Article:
These weeknotes seem to be settling into a nice bi-weekly rhythm – I started to write them last week but realised I didn’t have a lot to write about, and overcompensated with too much detail on the few things I did. Holding off for a week seems like a good move – I’ve got a more varied set of stuff to write about now which seems more conducive to useful reflection. So, without further ado:
I was in London for a few days last week, mostly to say goodbye to my good friend Al who is moving to the US, but it also gave me a chance to catch up with some folks I’m working with in person. Marco from Retechnica and I hatched some plans for a small prototyping / exploration project we’re going to start next week (and caught up in real life for the first time in years), and I finally met the whole crew from Adia in person for the first time when I visited them to deliver a workshop on developing product ideas that use machine learning. It was the first time i’d delivered this workshop (Although it’s based on a few techniques I used a lot at BBC R&D), and it got a really positive reception.
The workshop had three related aims:
- To give enough of an introduction to the practicalities of ML for non-specialists (product and design people, in particular, as well as non-specialist developers) to start thinking about how (and indeed, if) it could be used to add value in their projects
- To generate some ideas of ML-based features that might fit within their own projcts and strategy (kept thoroughly grounded in user research, and real user needs, of course)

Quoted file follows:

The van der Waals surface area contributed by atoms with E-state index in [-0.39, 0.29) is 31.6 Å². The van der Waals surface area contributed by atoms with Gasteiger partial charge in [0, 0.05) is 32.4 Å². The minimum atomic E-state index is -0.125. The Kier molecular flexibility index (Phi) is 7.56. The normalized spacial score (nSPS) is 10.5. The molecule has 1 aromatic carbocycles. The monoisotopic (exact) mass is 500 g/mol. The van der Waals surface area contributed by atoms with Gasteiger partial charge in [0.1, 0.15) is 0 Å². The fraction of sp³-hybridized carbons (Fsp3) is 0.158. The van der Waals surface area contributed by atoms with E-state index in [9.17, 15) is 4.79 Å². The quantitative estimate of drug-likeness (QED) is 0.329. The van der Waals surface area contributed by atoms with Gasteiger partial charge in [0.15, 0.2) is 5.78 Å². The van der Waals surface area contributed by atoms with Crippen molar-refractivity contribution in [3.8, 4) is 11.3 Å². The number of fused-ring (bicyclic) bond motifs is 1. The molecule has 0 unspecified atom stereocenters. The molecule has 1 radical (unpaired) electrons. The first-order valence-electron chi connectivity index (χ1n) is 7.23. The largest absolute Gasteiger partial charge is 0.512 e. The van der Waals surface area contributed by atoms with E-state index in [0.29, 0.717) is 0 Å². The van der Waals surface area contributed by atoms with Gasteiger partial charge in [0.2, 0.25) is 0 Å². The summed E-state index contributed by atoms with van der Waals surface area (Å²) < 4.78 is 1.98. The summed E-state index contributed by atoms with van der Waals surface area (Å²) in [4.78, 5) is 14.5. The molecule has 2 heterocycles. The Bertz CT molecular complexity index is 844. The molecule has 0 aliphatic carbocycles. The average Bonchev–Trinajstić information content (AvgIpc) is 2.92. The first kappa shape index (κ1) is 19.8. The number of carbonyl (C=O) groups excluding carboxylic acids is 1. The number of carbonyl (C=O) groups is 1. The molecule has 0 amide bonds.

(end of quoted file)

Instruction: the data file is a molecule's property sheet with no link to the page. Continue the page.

- To use these ideas to start thinking through some of the trickier questions around the use of ML and its possible consequences – measuring and understaning error, the potential for bias, the need for fairness and transparency, and more.
The overall aim of the workshop is to get product teams thinking about ML in practical concrete terms as a tool that can be used to solve real problems (rather than as part of an abstract ‘data and AI strategy’), and to give some early awareness of some of the trickier challenges associated with using it in a way that’s fair, just, and useful. I’m really pleased with how it went and would like to try out the format with more people – please get in touch if this is something that might be useful to you (in particular: if you’re a charity or non-profit with values approximately aligned to my own, i’ll happily run this for free if you’re in Barcelona, or for (rail) travel costs only elsewhere in Europe).
This week has been spent working mostly with Adia again, getting stuck into another round of product development. I’ve also spent time working with Jakub to prepare our presentation for Eufonic Urba, coming up next week.
Yesterday I attended the Ctrl-Z AI Zine Fair, a ‘fringe’ event of the ACM conference on Fairness Accountability and Transparency which was held here this year. Ctrl-Z was a wonderful experience – thought-provoking workshops on dreaming and speculative futures, Cybernetic racism, and Classification as divination. I also picked up a haul of really thought provoking critical writing on technology in ‘zine form – the absolute standout being Sophie Wang’s ‘Science Under the Scope‘ – a wonderful introduction to Strong Objectivity and the social study of science, in comic form. It was also a real treat to see Andrew Nicolau who’d come to visit for the zine fair, and with whom I spent a lovely evening catching up.
Aside from that i’ve been messing around with the YOLO9000 object detection model and the instagram API for a nacent project on ML bias, community and geography which i’ll write more about next time:
- “How Art Holds AI to Account” by Daphne Miller
- Oz Keyes amazing piece for Logic magazine on gender, computer vision, and how, in general surveillance and measurement systems shape and discipline the people they survey: “The Body Instrumental”
- David Beer’s piece on “Twitter and Facial Recognition” from his weekly newsletter which I highly recommend subscribing to.